Gas & Water Assist Injection Molding for Plastics | Covestro

Specialty injection molding methods for high-quality and competitive products

Gas and water-assist injection (GIT and WIT)

Virtually every segment of industry is subject to some degree of cost pressure. It is therefore essential for thermoplastics processors to continuously review their options for increasing productivity. Intelligent specialty injection molding methods can help. Examples include gas-assist injection, whose development can be traced back to patents written in the 1970s and water-assist injection, which can be considered a further development of gas-assist injection. Both methods continue to be very important.

The difference between the Gas Assist Technology and the Water Assist Technology
The difference between the Gas Assist (GIT) and Water Assist (WIT) Technology

Surface defects often occur in injection molded parts due to variations in thickness or the increase in cross-sectional thickness where features such as ribs, bosses and posts merge onto the main wall. Due to thickness-dependent shrinkage potential and differences in cooling behavior, thicker wall sections tend to shrink more than thinner wall sections. This promotes sink marks and partdistortion. Gas-assist injection addresses this. The process injects gas (typically nitrogen) into the thick sections where the internal gas pressure compensates for the shrinkage and keeps the part surface in contact with the cavity wall, thus preventing the sink marks typical of such areas. As a result, areas far from the gate can be produced free of sink marks at a relatively low holding pressure, and the injection pressure inside the mold can also be kept low. Particularly in parts woth large projected area, this reduces the required clamping force, which in turn permits the use of smaller machines.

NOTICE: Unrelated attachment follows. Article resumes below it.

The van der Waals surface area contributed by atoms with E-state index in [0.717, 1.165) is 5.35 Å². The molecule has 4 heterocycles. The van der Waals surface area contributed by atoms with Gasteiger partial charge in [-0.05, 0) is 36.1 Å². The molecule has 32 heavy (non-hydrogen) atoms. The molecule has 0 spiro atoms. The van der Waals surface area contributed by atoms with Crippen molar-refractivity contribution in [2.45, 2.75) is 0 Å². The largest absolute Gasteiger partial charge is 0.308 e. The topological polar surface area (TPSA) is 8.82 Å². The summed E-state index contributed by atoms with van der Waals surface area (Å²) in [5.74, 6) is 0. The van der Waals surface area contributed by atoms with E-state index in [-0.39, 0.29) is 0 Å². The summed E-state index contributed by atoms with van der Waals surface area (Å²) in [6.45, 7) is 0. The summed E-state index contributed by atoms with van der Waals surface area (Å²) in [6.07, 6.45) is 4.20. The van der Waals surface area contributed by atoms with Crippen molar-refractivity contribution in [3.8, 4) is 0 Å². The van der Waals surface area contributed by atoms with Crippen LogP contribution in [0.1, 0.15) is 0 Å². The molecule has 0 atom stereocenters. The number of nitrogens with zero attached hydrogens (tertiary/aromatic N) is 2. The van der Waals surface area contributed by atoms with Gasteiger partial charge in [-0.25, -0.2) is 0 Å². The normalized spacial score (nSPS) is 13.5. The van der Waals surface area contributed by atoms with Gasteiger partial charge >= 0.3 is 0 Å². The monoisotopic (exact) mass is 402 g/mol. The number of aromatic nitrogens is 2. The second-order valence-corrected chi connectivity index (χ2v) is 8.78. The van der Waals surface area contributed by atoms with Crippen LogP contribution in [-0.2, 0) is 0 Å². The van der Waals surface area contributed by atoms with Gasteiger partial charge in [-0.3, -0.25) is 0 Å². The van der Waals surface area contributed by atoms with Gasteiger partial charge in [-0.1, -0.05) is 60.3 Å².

Gas-assist injection is particularly suitable for rod-shaped components with large cross-sections, such as door handles, and for hollow bodies, such as tubes. Blowing out the hot core makes it possible to produce large-cross-section parts economically. This method provides greater overall design freedom since the design guidelines that typically apply to the processing of thermoplastics can be liberalized.

There are two common variants of the method: the short-shot process, in which the cavity is only partially filled and the melt then pushed outward by the injected gas to completely fill the cavity; and the expulsion process, in which the cavity is filled 100 % before the hot core is expelled into an overflow cavity.  Which of the two is used depends primarily on the component geometry.

However, gas also has a significant disadvantage compared with other materials and media – its poor thermal conductivity and capacity, which have a negative effect on component cooling. This is addressed by water-assist injection, which offers advantages over gas-assist injection because it uses water instead of gas, thusachieving significantly better cooling and better cavity formation.

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